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Franciscan Web Page
The Franciscan Web Page provides comprehensive information about the order, its history and current activities, colleges and universities, a tour of Assisi, and other interesting information.
The official Web site of the Arizona Office of Tourism provides information on topics ranging from city weather reports to Arizona's deserts, trails, mountains, and waterways.
The Five Spanish Missions of San Antonio
Descriptions and very good photographs of the five Spanish missions in San Antonio, Texas, including San Antonio de Valero, the Alamo.
San Antonio Missions National Historic Park
The National Park Service provides very good information, history, and illustrations of the individual missions as well as information about visiting the park.
NAA: Hotlinks to Newspapers Online
Newspaper Association of America offers a gateway to news media Web sites, including U.S. dailies (searchable by state), Canadian newspapers, selected international press, weeklies, agencies and associations, business papers, and alternative press.
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The interactive map of the United States leads to detailed information on each state's elected officials, politics, and elections. Includes local voter registration information. Check "Issue Links" for political and social sources on the Web.
Part of the Perry-Castaneda Library Map Collection at the University of Texas at Austin, these pages present maps of California and several cities within the state. Topographical, geological, historical, and other maps are included.
California Division of Tourism
Home page of the California Division of Tourism offers guidelines to visitors, including maps, weather information, and a searchable database.
State and Local Government on the Net: California
Connections to official state, county, city government pages.
California State Home Page
Official home page of the state of California provides useful links to a host of related sites, including California government Internet servers; a guide to official agencies and laws; and historical, cultural, and economic information.
Tools for Teaching at Links to the Past
Site maintained by the National Parks Service offers a wealth of information for teachers interested in archaeology, ethnography, history, and more. Includes lesson plans, chronologies, and guides to classroom resources and programs. Grades 112 and up.
The U.S. Gazetteer is the search engine for the U.S. Census Bureau database. Enter the name of a town or county and the search results will yield census information and access to the Tiger Map Server.
National League of Cities
Page describes activities of the organization, the municipal leagues that it sponsors, and provides connections to a wide variety of city, state, federal government, public policy, and political resources on the Internet.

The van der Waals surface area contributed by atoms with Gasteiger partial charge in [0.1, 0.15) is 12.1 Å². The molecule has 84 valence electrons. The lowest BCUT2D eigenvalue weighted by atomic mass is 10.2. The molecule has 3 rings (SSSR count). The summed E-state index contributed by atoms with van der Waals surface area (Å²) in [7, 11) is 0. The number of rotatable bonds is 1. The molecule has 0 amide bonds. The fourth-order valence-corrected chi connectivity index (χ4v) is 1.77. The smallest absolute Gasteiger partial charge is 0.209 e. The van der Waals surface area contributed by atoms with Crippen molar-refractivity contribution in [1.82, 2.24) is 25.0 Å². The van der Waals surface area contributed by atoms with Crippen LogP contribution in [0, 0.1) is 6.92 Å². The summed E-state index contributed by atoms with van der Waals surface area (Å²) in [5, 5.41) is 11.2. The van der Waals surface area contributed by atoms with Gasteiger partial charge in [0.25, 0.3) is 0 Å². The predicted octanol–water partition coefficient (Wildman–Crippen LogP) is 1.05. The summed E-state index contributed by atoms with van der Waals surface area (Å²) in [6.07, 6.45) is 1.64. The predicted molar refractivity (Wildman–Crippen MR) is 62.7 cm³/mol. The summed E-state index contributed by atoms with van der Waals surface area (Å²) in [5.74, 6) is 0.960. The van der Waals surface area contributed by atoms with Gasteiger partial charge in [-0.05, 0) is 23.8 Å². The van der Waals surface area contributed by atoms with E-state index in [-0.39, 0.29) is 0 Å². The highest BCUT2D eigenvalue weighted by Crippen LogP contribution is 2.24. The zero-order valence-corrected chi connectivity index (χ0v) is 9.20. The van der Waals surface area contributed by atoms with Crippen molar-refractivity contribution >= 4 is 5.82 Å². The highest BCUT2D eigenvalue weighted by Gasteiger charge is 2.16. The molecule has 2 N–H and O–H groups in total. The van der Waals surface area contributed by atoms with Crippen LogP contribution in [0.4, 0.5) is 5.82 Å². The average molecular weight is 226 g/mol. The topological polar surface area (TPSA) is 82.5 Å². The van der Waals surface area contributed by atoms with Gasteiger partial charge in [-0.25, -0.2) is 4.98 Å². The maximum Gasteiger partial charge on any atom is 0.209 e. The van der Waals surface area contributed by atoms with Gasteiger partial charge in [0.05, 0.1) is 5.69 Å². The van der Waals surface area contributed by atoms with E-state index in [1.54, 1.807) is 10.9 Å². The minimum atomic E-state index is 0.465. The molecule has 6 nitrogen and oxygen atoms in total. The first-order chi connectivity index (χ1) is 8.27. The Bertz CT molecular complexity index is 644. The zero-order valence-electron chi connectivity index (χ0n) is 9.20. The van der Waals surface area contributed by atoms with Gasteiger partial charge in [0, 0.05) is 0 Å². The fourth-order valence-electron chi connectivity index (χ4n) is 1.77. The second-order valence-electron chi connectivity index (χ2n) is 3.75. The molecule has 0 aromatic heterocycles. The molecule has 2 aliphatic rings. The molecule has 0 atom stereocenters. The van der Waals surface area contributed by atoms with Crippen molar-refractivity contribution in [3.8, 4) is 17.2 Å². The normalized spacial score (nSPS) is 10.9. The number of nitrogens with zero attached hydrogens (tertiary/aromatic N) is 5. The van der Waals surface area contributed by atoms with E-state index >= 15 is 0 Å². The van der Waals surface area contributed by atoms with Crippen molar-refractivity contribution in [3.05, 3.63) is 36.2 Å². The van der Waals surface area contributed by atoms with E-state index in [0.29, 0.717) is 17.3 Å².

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Architecture Of The California Missions Essay
1434 Words6 Pages
The Architectural History of the California Missions
You may already know that there are 21 missions today in the state of California. Starting in San Diego all the way past San Francisco, the missions remind us of an earlier time when the Spanish were colonizing Alta California. The California missions were started because the Spanish king wanted to create permanent settlements in the area of the New World called Alta California. The decision to create Spanish missions in California was political as well as religious. The Spanish government wanted to gain control in California before the Russians did. They also wanted to spread Christianity among the Native Americans (Johnson, page 5). Most of today's missions are…show more content…
The patio was one of the most important structures of missions; they were usually in the shape of a square, even though they were almost never a perfect square because they did not have the right tools to measure so they would measure the dimensions by foot. They would use this location to have religious celebrations, and other festivities; they would also use it as a refuge in case of attacks. Generally the basic elements found in the California missions are as follow: A patio with a fountain or a garden, solid walls, buttresses, arched corridors, curved or pedimented gables, terraced bell towers or bell wall, wide projecting eaves, broad underdecorated wall surfaces, and low sloping tile roofs (Newcomb, page ix). Every element of the mission had its purpose for example the patio had many uses like I explained earlier, and the buttresses were used as a support for the walls (Johnson, page 50). When missions were being started the materials were hard to be imported, this forced the fathers to make use of simple building materials and methods in the construction of mission structures. They had to obtain the materials that they needed from the land around them. Five basic materials were used in the construction of the missions: adobe, timber, stone, brick, and tile (Baer, page 42). For the walls they would usually use adobe. Adobe was made from a combination of soil and water, with chaff, straw, or manure so